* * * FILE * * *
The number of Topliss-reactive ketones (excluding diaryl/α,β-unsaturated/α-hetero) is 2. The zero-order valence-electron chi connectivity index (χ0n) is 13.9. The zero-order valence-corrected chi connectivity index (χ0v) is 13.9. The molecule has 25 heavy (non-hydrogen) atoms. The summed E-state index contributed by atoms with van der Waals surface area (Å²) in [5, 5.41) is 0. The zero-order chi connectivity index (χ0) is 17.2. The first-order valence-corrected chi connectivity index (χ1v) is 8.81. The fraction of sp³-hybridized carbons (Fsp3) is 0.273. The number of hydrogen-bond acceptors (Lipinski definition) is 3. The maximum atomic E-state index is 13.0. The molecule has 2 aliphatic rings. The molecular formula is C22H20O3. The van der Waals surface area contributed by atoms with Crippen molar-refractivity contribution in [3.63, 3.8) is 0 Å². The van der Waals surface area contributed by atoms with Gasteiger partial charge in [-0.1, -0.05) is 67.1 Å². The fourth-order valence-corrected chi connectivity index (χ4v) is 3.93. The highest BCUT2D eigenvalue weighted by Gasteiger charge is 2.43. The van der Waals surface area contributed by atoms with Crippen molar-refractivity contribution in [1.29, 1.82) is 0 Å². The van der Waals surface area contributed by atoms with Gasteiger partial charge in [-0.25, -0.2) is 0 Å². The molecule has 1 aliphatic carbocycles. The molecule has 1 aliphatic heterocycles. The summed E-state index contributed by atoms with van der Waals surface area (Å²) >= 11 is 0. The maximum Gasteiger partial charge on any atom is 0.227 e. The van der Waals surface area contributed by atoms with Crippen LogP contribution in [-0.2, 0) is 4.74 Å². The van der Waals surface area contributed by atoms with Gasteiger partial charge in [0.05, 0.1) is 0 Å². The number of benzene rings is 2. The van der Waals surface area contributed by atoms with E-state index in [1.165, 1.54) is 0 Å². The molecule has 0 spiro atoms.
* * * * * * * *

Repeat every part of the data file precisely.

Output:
The number of Topliss-reactive ketones (excluding diaryl/α,β-unsaturated/α-hetero) is 2. The zero-order valence-electron chi connectivity index (χ0n) is 13.9. The zero-order valence-corrected chi connectivity index (χ0v) is 13.9. The molecule has 25 heavy (non-hydrogen) atoms. The summed E-state index contributed by atoms with van der Waals surface area (Å²) in [5, 5.41) is 0. The zero-order chi connectivity index (χ0) is 17.2. The first-order valence-corrected chi connectivity index (χ1v) is 8.81. The fraction of sp³-hybridized carbons (Fsp3) is 0.273. The number of hydrogen-bond acceptors (Lipinski definition) is 3. The maximum atomic E-state index is 13.0. The molecule has 2 aliphatic rings. The molecular formula is C22H20O3. The van der Waals surface area contributed by atoms with Crippen molar-refractivity contribution in [3.63, 3.8) is 0 Å². The van der Waals surface area contributed by atoms with Gasteiger partial charge in [-0.1, -0.05) is 67.1 Å². The fourth-order valence-corrected chi connectivity index (χ4v) is 3.93. The highest BCUT2D eigenvalue weighted by Gasteiger charge is 2.43. The van der Waals surface area contributed by atoms with Crippen molar-refractivity contribution in [1.29, 1.82) is 0 Å². The van der Waals surface area contributed by atoms with Gasteiger partial charge in [-0.25, -0.2) is 0 Å². The molecule has 1 aliphatic carbocycles. The molecule has 1 aliphatic heterocycles. The summed E-state index contributed by atoms with van der Waals surface area (Å²) >= 11 is 0. The maximum Gasteiger partial charge on any atom is 0.227 e. The van der Waals surface area contributed by atoms with Crippen LogP contribution in [-0.2, 0) is 4.74 Å². The van der Waals surface area contributed by atoms with Gasteiger partial charge in [0.05, 0.1) is 0 Å². The number of benzene rings is 2. The van der Waals surface area contributed by atoms with E-state index in [1.165, 1.54) is 0 Å². The molecule has 0 spiro atoms.